April 28, 1856

in Thoreau’s Journal:

Again, as so many times, I am reminded of the advantage to the poet, and philosopher, and naturalist, and whomsoever, of pursuing from time to time some other business than his chosen one — seeing with the side of the eye. The poet will so get visions which no deliberate abandonment can secure. The philosopher is so forced to recognize principles which long study might not detect. And the naturalist even will stumble upon some new and unexpected flower or animal.


April 27, 1852

in Thoreau’s Journal:


On Conantum Cliffs whose seams dip to the NW at an angle of 50º (?) and run NE and SW I find today for the first time the early saxifrage saxifrage vernalis in blossom—growing high and dry in the narrow seams where there is no soil for it but a little green moss.—following thus early after the bare rock—it is one of the first flowers not only in the spring of the year but in the spring of the world.—


It can take advantage of a perpendicular cliff where the snow cannot lie & fronting the S….This is the place to look for early blossoms of the saxifrage—columbine—& plantain leaved everlasting—the 1st 2 especially—


The crevices of the rock (cliff) make natural hot houses for them—affording dryness warmth & shelter.  It is astonishing how soon & unexpectedly flowers appear.

April 25, 1854

in Thoreau’s Journal:

The first partridge drums in one or two places—As if the earth’s pulse now beat audibly with the increased flow of life. It slightly flutters all Nature & makes her heart palpitate—


Also, as I stand listening for the wren & sweltering in my great-coat—I hear the woods filled with the hum of insects—as if my hearing were affected—& thus the summer quire begins—The silent spaces have begun to be filled with notes of birds and insects & the peep & croak & snore of frogs—even as living green blades are everywhere pushing up amid the sere ones.

April 23, 1854

 in Thoreau’s Journal:


I find but one red-maple fairly in blossom on a few twigs over the water today. I think therefore the 22nd will do for the very earliest.


April 16, 1854

in Thoreau’s Journal:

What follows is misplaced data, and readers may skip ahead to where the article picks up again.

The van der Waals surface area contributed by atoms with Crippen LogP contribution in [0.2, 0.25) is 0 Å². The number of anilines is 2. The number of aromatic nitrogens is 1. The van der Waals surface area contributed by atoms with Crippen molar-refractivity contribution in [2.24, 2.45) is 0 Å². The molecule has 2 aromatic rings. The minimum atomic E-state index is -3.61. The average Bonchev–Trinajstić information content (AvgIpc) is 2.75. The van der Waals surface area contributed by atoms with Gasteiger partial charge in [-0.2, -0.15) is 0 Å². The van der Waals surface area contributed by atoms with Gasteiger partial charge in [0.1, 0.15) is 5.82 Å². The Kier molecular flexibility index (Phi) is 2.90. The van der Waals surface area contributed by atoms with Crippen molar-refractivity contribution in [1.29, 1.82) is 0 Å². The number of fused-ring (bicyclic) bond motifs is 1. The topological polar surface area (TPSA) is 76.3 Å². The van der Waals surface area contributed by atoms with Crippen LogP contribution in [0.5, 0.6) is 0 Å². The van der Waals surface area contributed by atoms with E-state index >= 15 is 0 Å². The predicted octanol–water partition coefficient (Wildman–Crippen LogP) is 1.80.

A cold disagreeable day—sun not fairly out—yet the snow of yesterday melts apace—you can almost see it melt. Each time I look out I see more of russet or green — At first the bare ground showed itself in the middle of the road & rapidly widened giving the birds wider pasture; then the grass in the fields began to peep through & the landscape to acquire a russet hue again— The green blades under the south side of the houses & hills appear to have grown wonderfully since the snow fell & to be several shades darker green.


April 15, 1855

in Thoreau’s Journal:

9 Am. to Atkin’s Boat House–(No sun till setting) Another still moist overcast day–without sun but all day a crescent of light as if breaking away in the north. The waters smooth & full of reflections– A still cloudy day like this is perhaps the best to be on the water– To the clouds perhaps we owe both the stillness & the reflections–for the light is in a great measure reflected from the water.


Robins sing now at 10 Am as in the morning–& the Phoebe–& pig– woodpecker’s caclle is heard–& many martins (with white-bel– swallows) are & twittering skimming above the water–perhaps catching the small fuzzy gnats with which the air is filled. The sound of church bells, at various distances–in Concord & the neighboring towns, sounds very sweet to us on the water–this still day– It is the song of the villages heard with the song of the birds. The great meadows are covered, except a small island in their midst….


April 13, 1852


in Thoreau’s Journal:

A driving snow storm in the night & still raging––5 or 6 inches deep on a level at 7 Am. All birds are turned into snow birds. Trees and houses have put on the aspect of winter.  The travelers carriage wheels, the farmer’s wagon are converted into white disks of snow through which the spokes hardly appear. But it is good now to stay in the house & read & write. We do not now go wandering all abroad & dissipated––but the imprisoning storm condenses our thoughts–– My life is enriched–  I love to hear the wind howl. I have a fancy for sitting with my book or paper––in some mean & apparently unfavorable place––in the kitchen for instance where the work is going on––rather a little cold than comfortable–– –– My thoughts are of more worth in such places than they would be in a well-furnished & warmed studio.


April 11, 1852


in Thoreau’s Journal:

A pure brook is a very beautiful object to study minutely.  It will bear the closest inspection, even to the fine air-bubbles, like minute globules of quicksilver, that lie on its bottom. The minute particles or spangles of golden mica in these sands, when the sun shines on them, remind one of the golden sands we read of. Everything is washed clean and bright, and the water is the best glass through which to see it….